A lot of the book rides on KoBra, the Korean-Brazilian food truck that represents so many of the Shin family’s hopes and dreams. Because the Asian girl is in a pose that is vulnerable and a little sexy, a pose that you’ve seen on endless pretty white girls? Like, do you think about differentiating them from each other in especially conscious ways? for decades — there are so many stories out there. Can we talk about how there are a zillion Korean Americans in Los Angeles but we barely exist in pop culture? Realistic feelings and emotions and growth, but not slang or technology. It feels like a fresh interpretation of the Korean Los Angeles story, which has been anchored in part by immigrant-run small businesses. I loved the idea of having these young, flawed, and ambitious parents, with Clara putting her mother on a pedestal even though her dad raised her. Can you talk about Adrian and Jules? Which is probably what all writers do. At this point, Koreans have been “settled” in L.A. I mean, you talk about Armenian Genocide! Probably all of that plus other reasons that are hard to explain. (Sorry about Lionel Shriver, adult literary fic!) I’m sure there are still some grumpy racists out there who get annoyed by books like mine, but it’s been warmly received for the most part. When we were growing up, it was all about convenience stores and dry cleaners (which is real), but Clara’s parents wouldn’t be that much older than I am and I wanted them to have cool jobs that would be appropriate for a couple of big dreamers. That feeling of acknowledgment and recognition is so powerful, it makes me sad that so many readers are deprived of it because of the publishing landscape. Because I did and I had maybe two white friends in high school. And there is so much ground to cover. She’s the noir editor for LARB and a regular contributor to the LA Times. My high school unofficially honored Armenian Genocide day, I felt so seen when I read that! And I’m lucky enough to be in a position to tell these stories and share them. White dudes are allowed to have endless white dude protagonists who are all alcoholics, but I still get this sense that Korean-American woman feels weird and specific to people, like if someone else wrote multiple protagonists with Tourette’s. 
Yes, I have thought about this. Not only did they decide to have Clara, but they didn’t get married and eventually separated, with Adrian doing most of the upbringing. And honestly, with my books, I am conscious of it. She’s a talented writer, and her fiction pops with wit and energy. Not to say that it hasn’t been a process. I always use Judy Blume books as an example — when we were growing up, her books were dated already. MAURENE GOO: She was actually the first piece. Are you ever conscious of hanging out with a giant group of all Asians? Where did she come from? One time I went to a college party with a group of Asian girls and this white guy yelled out, “Asian Invasion.” Clever. I think about how to make the families distinct, the personalities of the main characters unique. You don’t have to be an L.A. I honestly keep staring at it and feeling weirdly proud and emotional. We’re about the same age, which is to say we graduated from high school a good many years ago. All of that stuff changes so quickly that you’d fall behind constantly if you tried to keep up. Haha, luckily, in YA, we are well ahead of the diversity convo in publishing. I want everyone to be able to feel that way. It is such a startling pleasure to read your writing and recognize my city and see it through the eyes of a fellow Korean-American girl. ¤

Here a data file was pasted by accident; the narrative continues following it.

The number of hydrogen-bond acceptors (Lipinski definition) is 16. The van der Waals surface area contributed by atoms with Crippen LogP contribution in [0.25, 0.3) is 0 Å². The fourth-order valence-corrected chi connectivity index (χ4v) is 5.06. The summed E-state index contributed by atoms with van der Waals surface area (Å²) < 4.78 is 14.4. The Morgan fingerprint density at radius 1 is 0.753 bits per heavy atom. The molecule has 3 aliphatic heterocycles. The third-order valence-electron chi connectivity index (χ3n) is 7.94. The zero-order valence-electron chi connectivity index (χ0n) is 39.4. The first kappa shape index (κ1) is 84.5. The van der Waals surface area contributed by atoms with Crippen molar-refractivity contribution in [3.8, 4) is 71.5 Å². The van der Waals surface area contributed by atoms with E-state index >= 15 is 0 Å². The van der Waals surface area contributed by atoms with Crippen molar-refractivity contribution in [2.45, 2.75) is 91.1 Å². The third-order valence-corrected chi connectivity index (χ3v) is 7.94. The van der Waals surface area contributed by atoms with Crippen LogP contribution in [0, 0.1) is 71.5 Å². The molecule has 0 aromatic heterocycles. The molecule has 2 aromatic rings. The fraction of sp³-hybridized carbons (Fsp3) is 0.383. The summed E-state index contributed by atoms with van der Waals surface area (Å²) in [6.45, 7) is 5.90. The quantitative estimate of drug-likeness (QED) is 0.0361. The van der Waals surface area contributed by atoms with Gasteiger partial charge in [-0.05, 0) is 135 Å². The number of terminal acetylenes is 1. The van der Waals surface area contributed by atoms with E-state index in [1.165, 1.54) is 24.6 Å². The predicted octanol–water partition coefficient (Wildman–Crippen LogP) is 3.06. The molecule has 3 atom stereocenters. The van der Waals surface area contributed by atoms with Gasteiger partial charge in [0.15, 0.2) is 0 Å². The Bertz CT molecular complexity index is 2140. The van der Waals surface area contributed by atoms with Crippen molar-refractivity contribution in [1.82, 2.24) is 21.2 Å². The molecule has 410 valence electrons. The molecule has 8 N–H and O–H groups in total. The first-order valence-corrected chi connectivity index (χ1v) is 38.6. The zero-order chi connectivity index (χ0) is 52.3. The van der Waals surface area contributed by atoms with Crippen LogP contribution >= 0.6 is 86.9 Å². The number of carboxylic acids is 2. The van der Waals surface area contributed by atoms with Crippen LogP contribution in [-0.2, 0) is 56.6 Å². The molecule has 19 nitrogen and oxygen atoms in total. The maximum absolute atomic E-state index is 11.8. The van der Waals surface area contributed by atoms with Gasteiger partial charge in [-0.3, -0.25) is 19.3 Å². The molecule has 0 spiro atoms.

Steph Cha is the author of Follow Her Home, Beware Beware, and Dead Soon Enough, all published by St. It’s annoying that I think about it, but I do. AUGUST 22, 2018

LIKE MOST NOVELISTS, I was a big reader growing up. This rings true to me, but I can just hear the whining about PC this and forced diversity that. You don’t deal with race in a head-on, heavy way in this book, but your cast is just casually dominated by characters of color. Did you grow up in Glendale? ¤
STEPH CHA: Okay, so tell me about Clara Shin. They’re really not your typical Korean immigrant parents. Do you ever worry that people will all-look-same them? Was she the first piece of this book? I hope my books normalize that sort of diversity because it’s real and exists and way more relatable than like, teens rowing boats to see each other and having sex with their teachers (dated Dawson’s Creek reference). This is something I stress about from time to time. Of course, the contemporariness of this book is a huge part of its appeal. I love that Clara’s parents are a food truck entrepreneur and a social media influencer. Is it because an Asian’s girl’s face is so prominently displayed? When I published my first book in 2013, things were definitely different and having a Korean-American main character was probably a liability. But in the end, I’m always just trying to challenge myself so I don’t find myself writing the same book over and over again. She lives in her native city of Los Angeles with her husband and basset hounds. For a while, I did stress about keeping up with the youth, but now I don’t bother. Thanks so much, Steph. as told through one of the many immigrant families who build it, every day. Korean to love Maurene’s books, of course (though if you are, go buy them all right now). I read the classics, and whatever friends and teachers happened to recommend — a selection that was, in retrospect, extremely heavy on white male authors. She was always there — less of a prankster in earlier drafts but I always envisioned a character who was a bit surly, detached, and had complicated feelings about her family. You have three books now with young Korean-American female protagonists.